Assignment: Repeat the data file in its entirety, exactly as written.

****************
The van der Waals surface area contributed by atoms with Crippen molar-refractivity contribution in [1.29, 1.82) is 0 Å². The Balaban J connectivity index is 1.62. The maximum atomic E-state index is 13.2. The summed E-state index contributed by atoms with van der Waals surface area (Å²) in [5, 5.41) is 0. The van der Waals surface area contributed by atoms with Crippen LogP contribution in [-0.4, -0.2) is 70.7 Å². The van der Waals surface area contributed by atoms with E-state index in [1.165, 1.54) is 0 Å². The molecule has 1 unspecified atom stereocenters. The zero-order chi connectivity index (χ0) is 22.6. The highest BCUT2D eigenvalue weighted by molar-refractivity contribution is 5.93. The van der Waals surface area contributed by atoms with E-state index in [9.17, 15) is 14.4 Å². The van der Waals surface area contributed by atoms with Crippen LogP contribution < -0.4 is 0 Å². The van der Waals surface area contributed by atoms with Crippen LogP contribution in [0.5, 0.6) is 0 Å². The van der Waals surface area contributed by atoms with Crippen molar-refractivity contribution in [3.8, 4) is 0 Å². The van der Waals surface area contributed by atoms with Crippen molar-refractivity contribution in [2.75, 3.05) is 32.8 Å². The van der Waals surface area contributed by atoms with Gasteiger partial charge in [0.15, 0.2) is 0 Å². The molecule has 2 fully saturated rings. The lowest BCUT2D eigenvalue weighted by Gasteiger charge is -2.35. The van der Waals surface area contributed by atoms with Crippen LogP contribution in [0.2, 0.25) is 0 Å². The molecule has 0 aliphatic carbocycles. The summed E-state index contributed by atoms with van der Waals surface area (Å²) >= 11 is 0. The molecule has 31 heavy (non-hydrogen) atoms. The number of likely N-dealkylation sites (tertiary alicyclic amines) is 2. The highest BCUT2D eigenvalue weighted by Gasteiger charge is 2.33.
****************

The van der Waals surface area contributed by atoms with Crippen molar-refractivity contribution in [1.29, 1.82) is 0 Å². The Balaban J connectivity index is 1.62. The maximum atomic E-state index is 13.2. The summed E-state index contributed by atoms with van der Waals surface area (Å²) in [5, 5.41) is 0. The van der Waals surface area contributed by atoms with Crippen LogP contribution in [-0.4, -0.2) is 70.7 Å². The van der Waals surface area contributed by atoms with E-state index in [1.165, 1.54) is 0 Å². The molecule has 1 unspecified atom stereocenters. The zero-order chi connectivity index (χ0) is 22.6. The highest BCUT2D eigenvalue weighted by molar-refractivity contribution is 5.93. The van der Waals surface area contributed by atoms with E-state index in [9.17, 15) is 14.4 Å². The van der Waals surface area contributed by atoms with Crippen LogP contribution < -0.4 is 0 Å². The van der Waals surface area contributed by atoms with Crippen LogP contribution in [0.5, 0.6) is 0 Å². The van der Waals surface area contributed by atoms with Crippen molar-refractivity contribution in [3.8, 4) is 0 Å². The van der Waals surface area contributed by atoms with Crippen molar-refractivity contribution in [2.75, 3.05) is 32.8 Å². The van der Waals surface area contributed by atoms with Gasteiger partial charge in [0.15, 0.2) is 0 Å². The molecule has 2 fully saturated rings. The lowest BCUT2D eigenvalue weighted by Gasteiger charge is -2.35. The van der Waals surface area contributed by atoms with Crippen LogP contribution in [0.2, 0.25) is 0 Å². The molecule has 0 aliphatic carbocycles. The summed E-state index contributed by atoms with van der Waals surface area (Å²) >= 11 is 0. The molecule has 31 heavy (non-hydrogen) atoms. The number of likely N-dealkylation sites (tertiary alicyclic amines) is 2. The highest BCUT2D eigenvalue weighted by Gasteiger charge is 2.33.